Critics scores range from 0 to 100, with higher scores indicating more favorable reviews.
out of 100
Metascore®Generally favorable reviewsbased on a weighted average of allcritic review scores.
The handful of powerful speeches here do little, however, to offset story weaknesses that also include soft-edged characterizations, a faintly patronizing air regarding the black characters and a general avoidance of the issue most viewers will want to see addressed.
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It's likely to be overrated by some and underrated by others, and both contingents will be wrong. One can't, however, overrate the performances, with auntie ruling the roost in more ways than one. [29 Mar 1996, p.4D]
Any other writers handed this premise would probably play it for cheap laughs, but Billy Bob Thornton and Tom Epperson have made an earnest drama out of it, one lightened by a few affectionate laughs and much heartfelt sentimentality.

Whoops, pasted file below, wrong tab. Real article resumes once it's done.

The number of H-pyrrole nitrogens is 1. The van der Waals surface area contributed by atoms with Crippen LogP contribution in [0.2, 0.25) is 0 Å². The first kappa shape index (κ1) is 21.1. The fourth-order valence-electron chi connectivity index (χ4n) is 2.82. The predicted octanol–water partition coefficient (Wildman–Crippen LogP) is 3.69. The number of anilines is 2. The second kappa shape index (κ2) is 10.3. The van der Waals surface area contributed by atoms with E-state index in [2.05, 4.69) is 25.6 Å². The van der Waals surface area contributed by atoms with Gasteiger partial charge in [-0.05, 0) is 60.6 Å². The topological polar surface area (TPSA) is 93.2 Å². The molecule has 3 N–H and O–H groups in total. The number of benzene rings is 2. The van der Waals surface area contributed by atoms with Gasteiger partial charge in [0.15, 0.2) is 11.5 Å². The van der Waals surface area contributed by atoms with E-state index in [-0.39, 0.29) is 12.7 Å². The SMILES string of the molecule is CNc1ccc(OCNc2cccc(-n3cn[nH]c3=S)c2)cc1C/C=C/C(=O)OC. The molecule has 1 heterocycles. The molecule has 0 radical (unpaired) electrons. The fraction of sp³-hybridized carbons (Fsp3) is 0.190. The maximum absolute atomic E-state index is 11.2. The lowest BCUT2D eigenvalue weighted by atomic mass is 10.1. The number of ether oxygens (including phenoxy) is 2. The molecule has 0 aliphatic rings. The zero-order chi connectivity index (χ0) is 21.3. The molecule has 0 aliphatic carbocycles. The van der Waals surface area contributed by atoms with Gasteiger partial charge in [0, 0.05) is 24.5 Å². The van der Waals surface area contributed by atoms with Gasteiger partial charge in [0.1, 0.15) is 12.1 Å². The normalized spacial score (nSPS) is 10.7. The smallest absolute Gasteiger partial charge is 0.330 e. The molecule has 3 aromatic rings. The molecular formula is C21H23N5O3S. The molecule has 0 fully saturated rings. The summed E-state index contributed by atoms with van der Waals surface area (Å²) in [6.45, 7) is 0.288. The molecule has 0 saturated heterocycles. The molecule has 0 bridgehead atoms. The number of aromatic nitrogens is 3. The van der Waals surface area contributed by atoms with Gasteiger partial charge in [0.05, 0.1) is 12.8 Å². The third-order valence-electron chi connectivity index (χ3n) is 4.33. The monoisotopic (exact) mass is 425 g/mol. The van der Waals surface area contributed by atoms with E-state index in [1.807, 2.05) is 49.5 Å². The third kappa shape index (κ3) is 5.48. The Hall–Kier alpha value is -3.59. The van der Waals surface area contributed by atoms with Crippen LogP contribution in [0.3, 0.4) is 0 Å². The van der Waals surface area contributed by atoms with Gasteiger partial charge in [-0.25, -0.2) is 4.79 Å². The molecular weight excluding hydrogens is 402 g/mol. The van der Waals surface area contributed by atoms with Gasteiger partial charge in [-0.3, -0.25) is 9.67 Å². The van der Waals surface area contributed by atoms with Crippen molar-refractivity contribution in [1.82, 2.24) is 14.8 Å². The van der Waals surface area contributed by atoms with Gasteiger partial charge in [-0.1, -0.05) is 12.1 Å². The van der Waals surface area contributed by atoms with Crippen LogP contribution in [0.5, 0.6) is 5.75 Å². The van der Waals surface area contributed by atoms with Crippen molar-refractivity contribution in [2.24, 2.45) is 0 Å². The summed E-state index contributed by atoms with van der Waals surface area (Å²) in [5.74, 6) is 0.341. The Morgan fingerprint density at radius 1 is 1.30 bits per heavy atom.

Neither flashy nor dishonest, a wizard with restraint, Pearce has a gift for discovering the excitement in honest human behavior, and working from an acute script by Billy Bob Thornton and Tom Epperson, he's able to dramatize the story's essence without forcing the issue.
The situations are more or less standard (fights over sleeping arrangements, emergencies that have to be solved, moments of truth and confession), but the dialogue and the acting bring the material up to another level.
Despite its good intentions, A Family Thing could easily have been a mediocre drama, but the excellent performances elevate the film considerably.
In A Family Thing, an earnest upbeat fable about the meaning of brotherhood in America, first-rate film acting infuses a contrived story with enough flesh, blood, wrinkles, warts and beads of sweat to make it intermittently surge to life.
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